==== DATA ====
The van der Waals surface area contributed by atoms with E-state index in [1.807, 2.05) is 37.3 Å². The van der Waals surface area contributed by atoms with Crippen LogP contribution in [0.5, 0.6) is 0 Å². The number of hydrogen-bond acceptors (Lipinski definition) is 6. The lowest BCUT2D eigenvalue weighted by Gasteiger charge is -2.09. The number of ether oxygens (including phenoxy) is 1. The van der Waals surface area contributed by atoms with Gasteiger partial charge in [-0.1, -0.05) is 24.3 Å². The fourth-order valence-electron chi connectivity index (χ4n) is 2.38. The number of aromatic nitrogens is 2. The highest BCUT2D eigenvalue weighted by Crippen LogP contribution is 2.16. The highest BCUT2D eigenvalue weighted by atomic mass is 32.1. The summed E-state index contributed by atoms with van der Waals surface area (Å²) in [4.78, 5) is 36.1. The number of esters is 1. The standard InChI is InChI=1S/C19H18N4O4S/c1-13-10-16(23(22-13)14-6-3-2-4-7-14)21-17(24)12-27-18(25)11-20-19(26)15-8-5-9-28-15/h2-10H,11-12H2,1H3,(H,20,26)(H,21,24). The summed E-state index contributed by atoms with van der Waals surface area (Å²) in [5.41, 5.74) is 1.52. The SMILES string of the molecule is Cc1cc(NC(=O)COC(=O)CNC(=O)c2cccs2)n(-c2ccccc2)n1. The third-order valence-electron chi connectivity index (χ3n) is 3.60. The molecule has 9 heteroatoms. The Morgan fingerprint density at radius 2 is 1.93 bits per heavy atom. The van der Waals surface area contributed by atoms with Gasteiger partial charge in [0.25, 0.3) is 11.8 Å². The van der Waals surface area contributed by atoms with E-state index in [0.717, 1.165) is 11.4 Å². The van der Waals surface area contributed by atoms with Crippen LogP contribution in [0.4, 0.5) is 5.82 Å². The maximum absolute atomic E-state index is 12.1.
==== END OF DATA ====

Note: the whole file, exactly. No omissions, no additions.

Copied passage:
The van der Waals surface area contributed by atoms with E-state index in [1.807, 2.05) is 37.3 Å². The van der Waals surface area contributed by atoms with Crippen LogP contribution in [0.5, 0.6) is 0 Å². The number of hydrogen-bond acceptors (Lipinski definition) is 6. The lowest BCUT2D eigenvalue weighted by Gasteiger charge is -2.09. The number of ether oxygens (including phenoxy) is 1. The van der Waals surface area contributed by atoms with Gasteiger partial charge in [-0.1, -0.05) is 24.3 Å². The fourth-order valence-electron chi connectivity index (χ4n) is 2.38. The number of aromatic nitrogens is 2. The highest BCUT2D eigenvalue weighted by Crippen LogP contribution is 2.16. The highest BCUT2D eigenvalue weighted by atomic mass is 32.1. The summed E-state index contributed by atoms with van der Waals surface area (Å²) in [4.78, 5) is 36.1. The number of esters is 1. The standard InChI is InChI=1S/C19H18N4O4S/c1-13-10-16(23(22-13)14-6-3-2-4-7-14)21-17(24)12-27-18(25)11-20-19(26)15-8-5-9-28-15/h2-10H,11-12H2,1H3,(H,20,26)(H,21,24). The summed E-state index contributed by atoms with van der Waals surface area (Å²) in [5.41, 5.74) is 1.52. The SMILES string of the molecule is Cc1cc(NC(=O)COC(=O)CNC(=O)c2cccs2)n(-c2ccccc2)n1. The third-order valence-electron chi connectivity index (χ3n) is 3.60. The molecule has 9 heteroatoms. The Morgan fingerprint density at radius 2 is 1.93 bits per heavy atom. The van der Waals surface area contributed by atoms with Gasteiger partial charge in [0.25, 0.3) is 11.8 Å². The van der Waals surface area contributed by atoms with E-state index in [0.717, 1.165) is 11.4 Å². The van der Waals surface area contributed by atoms with Crippen LogP contribution in [0.4, 0.5) is 5.82 Å². The maximum absolute atomic E-state index is 12.1.